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Restitutions. Photography in Debt with its Past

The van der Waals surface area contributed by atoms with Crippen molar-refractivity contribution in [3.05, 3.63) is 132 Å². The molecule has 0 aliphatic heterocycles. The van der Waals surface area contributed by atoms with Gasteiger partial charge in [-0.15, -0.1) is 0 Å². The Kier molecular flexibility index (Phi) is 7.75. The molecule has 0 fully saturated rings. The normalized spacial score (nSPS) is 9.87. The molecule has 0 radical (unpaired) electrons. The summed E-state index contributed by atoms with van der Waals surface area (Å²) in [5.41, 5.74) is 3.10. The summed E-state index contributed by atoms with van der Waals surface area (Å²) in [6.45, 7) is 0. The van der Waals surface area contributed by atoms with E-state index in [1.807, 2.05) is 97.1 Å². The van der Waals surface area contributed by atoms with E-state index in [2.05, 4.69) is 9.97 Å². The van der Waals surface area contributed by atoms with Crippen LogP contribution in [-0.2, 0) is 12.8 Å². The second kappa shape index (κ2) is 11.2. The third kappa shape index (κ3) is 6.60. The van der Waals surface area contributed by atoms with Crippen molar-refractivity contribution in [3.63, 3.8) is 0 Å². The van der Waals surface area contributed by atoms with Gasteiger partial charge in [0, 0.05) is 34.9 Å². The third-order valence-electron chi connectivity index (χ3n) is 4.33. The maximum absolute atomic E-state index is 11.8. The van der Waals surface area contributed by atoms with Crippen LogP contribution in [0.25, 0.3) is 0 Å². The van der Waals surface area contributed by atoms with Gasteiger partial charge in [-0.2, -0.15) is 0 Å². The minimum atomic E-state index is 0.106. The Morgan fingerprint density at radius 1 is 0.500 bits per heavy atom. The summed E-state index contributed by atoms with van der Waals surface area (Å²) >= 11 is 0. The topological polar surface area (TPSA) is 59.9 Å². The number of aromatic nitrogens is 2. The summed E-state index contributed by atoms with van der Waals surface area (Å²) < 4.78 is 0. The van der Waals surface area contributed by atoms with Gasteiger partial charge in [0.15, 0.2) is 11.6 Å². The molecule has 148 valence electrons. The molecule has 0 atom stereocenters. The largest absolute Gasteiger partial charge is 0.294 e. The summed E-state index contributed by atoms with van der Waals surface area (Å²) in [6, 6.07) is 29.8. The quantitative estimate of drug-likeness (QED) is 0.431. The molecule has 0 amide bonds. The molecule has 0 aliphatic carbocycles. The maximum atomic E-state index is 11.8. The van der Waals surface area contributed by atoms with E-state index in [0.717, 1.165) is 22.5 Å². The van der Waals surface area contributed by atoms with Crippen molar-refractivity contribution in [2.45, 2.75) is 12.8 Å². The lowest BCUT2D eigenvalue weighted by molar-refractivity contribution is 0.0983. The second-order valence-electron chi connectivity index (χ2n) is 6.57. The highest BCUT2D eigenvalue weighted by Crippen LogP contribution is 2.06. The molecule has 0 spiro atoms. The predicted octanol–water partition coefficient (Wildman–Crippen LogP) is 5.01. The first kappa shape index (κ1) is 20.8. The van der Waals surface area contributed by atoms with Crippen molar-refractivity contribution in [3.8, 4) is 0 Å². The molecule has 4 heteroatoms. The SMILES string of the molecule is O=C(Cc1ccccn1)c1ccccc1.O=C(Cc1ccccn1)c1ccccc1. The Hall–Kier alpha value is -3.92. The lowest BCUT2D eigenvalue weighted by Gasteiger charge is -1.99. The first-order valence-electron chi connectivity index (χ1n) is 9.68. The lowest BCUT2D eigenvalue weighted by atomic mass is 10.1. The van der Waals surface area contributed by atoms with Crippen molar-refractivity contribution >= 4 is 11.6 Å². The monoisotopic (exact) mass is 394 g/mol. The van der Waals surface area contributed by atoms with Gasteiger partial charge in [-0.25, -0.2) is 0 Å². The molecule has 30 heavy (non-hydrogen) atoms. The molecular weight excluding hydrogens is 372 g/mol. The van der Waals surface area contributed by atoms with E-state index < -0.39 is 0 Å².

Photography has ceased to be merely the capturing of images. The new uses of photography have turned it into a civil contract that brings together the photographed, the photographer and the apparatus. This encounter gives rise to new rights to which photography must respond. Suddenly, restitution, reparation, repatriation and renaming are part of photography’s new functions, as it faces a debt to its past and to itself. There is no doubt that this is the era of great restitution with respect to colonial heritage. But it is also true that there is little consensus on how to implement this massive reparation. Restitutions proffers ten case studies in which the expropriated or abused victim is not reduced to the human condition, but which also contemplate victims that we might call something more than human.